A plume of smoke could be seen rising from the area near the hospital after the attack on Tuesday and helicopters circled overhead.

Sirens sounded the alarm and loudspeakers could be heard issuing instructions to personnel in the area.

Security inside the zone was boosted this month after reports that bombers were trying to penetrate the area, which is a frequent target for attacks.

Police said at least two other rounds exploded in downtown Baghdad.

Tal Afar offensive 

Meanwhile, US commanders in Tal Afar said that more than 400 suspected fighters were in custody as a result of the offensive there.

The Tal Afar offensive has been
criticised by the city's leaders

The Iraqi military reported on Tuesday that its troops had detained 36 more fighters, including a Yemeni citizen, just south of Tal Afar.
 
"This operation was very precise. We've had access to all the terrorist safe havens," said Brigadier-General Muhsen Yahya, commander of the Iraqi Army's 1st Brigade in Tal Afar.

Aljazeera has learned that an al-Qaida official in Tal Afar, Hasan Muhammad Ali, also known as Abu al-Qasim, and two of his guards, had been killed in an air strike on the city.

Toll

On Monday, officials said the toll in three days of fighting in Tal Afar totalled 200 fighters.

Seven Iraqi soldiers and six civilians also died, while the US military said no American soldiers were hurt.

Prime Minister Ibrahim al-Jaafari flew to Tal Afar on Monday to congratulate his army, and Al-Iraqiya state television said he went despite fighters threats "to attack the city with chemical and biological weapons".

An Iraqi journalist in Tal Afar, Nasir Ali, told Aljazeera that a group of the city's prominent Sunni figures and religious leaders met al-Jaafari.

They believe his government did not fulfil promises made to the city's leaders during a meeting which took place a day before the raid on the city.

Ibrahim al-Jaafari has visited Tal
Afar to congratulate his army

Tal Afar's prominent residents also condemned the behaviour of Iraqi police commandos who were sent from Baghdad and caused much damage to the city, Ali said.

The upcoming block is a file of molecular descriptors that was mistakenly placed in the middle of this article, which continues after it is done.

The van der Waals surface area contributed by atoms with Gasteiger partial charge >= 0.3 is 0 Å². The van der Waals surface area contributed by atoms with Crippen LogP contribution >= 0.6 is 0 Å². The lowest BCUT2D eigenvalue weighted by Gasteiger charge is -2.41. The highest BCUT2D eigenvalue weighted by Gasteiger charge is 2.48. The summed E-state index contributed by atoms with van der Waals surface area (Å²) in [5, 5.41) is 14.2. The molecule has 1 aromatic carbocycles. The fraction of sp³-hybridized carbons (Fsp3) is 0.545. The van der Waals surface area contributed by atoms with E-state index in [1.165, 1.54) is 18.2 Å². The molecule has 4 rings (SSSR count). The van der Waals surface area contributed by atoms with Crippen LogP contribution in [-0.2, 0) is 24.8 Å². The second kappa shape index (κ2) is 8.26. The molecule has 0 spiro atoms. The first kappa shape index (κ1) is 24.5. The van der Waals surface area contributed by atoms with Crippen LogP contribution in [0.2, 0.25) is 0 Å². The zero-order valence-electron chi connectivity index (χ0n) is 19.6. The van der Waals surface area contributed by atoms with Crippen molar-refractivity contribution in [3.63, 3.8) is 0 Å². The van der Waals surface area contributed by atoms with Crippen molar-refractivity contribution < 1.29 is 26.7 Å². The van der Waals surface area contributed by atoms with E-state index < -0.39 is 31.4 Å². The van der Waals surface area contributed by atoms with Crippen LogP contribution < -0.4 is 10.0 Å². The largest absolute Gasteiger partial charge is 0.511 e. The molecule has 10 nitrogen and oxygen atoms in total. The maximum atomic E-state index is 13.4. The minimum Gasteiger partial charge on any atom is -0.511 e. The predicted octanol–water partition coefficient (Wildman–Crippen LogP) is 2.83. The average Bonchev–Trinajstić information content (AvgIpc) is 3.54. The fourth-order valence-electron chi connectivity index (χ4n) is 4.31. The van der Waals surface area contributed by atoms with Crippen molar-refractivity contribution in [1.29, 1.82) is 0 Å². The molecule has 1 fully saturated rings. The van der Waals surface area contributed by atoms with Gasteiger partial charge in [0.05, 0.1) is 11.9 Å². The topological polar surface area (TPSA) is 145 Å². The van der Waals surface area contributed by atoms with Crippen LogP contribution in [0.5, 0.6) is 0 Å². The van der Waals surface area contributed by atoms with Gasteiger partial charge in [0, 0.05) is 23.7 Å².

The commandos looted and burnt down the homes of those who fled the city, Ali added.

These commandos also randomly arrested young and old Sunni Iraqis. Tribal leaders and religious scholars were among those detained.

The police officers also arrested displaced Iraqis who were staying in tents, reported the journalist.
 
Threats

There was no known public threat from fighters to use unconventional weapons in Tal Afar, but armed groups made two internet postings in recent days vowing to stage chemical attacks on the Green Zone.
 
The Islamic Army in Iraq, which has previously claimed responsibility for abductions and killings of foreigners, made the bounty offer for the assassination of key Iraqi officials.
 
The group called in a web posting for its "fighters to strike the infidels with an iron fist".

It offered $100,000 to the killer of al-Jaafari, $50,000 for Jabr and $30,000 for al-Dulaimi.

In other developments on Tuesday:

  • Armed men shot and killed two Sunni clerics in Baquba, a town 60km northeast of Baghdad.
  • Two truck drivers delivering concrete blast walls from a factory in Iraqi Kurdistan were ambushed and killed in Baghdad's Dora neighbourhood. The blast walls are used throughout Baghdad to secure government buildings, hotels, embassies and other potential targets from  bombers.
  • Police found the body of a former judge in Baghdad's eastern neighbourhood of Sadr City. A note left next to it said: "This is the destiny of those who support Saddam."
  • A bomb planted on board a minibus exploded in Hilla, a town 95km south of Baghdad. Two civilians were killed and 6 injured, police said.
  • In Samarra, north of Baghdad, US soldiers killed two attackers who were trying to plant a roadside bomb, the military said. 

Turkish hostages

Also on Tuesday, state-run Anatolian news agency said three Turkish engineers captured by fighters in Iraq two months ago were released and returned to Turkey, 
 

Truckers are often attacked or
captured by armed groups

The three men were shown on a video released to Arabic television last month in which their captors said they were issuing a "last warning" to companies dealing with US-led forces in Iraq.

"They didn't push us around at all, but every night they threatened to kill us, saying, 'We will cut off your heads'," the agency quoted one of the men, Fatih Yigit, as saying after reaching the Turkish border.

"The only thing our captors wanted was for our firm to pull out of Iraq," he said.

Hundreds captured

The three men were released near the central city of Beiji on Monday morning, the agency said, but it was not immediately clear whether their company had stopped its Iraq operations.

"My life has been saved," said Yigit. "I don't want any Turkish citizen to risk his life there - no Turk should go to the Arab part of Iraq."

More than 200 foreigners have been captured since the 2003 US invasion of Iraq.

Some have been released - often after payment of ransoms - but some have been killed. Many more Iraqis have been kidnapped, usually for ransom.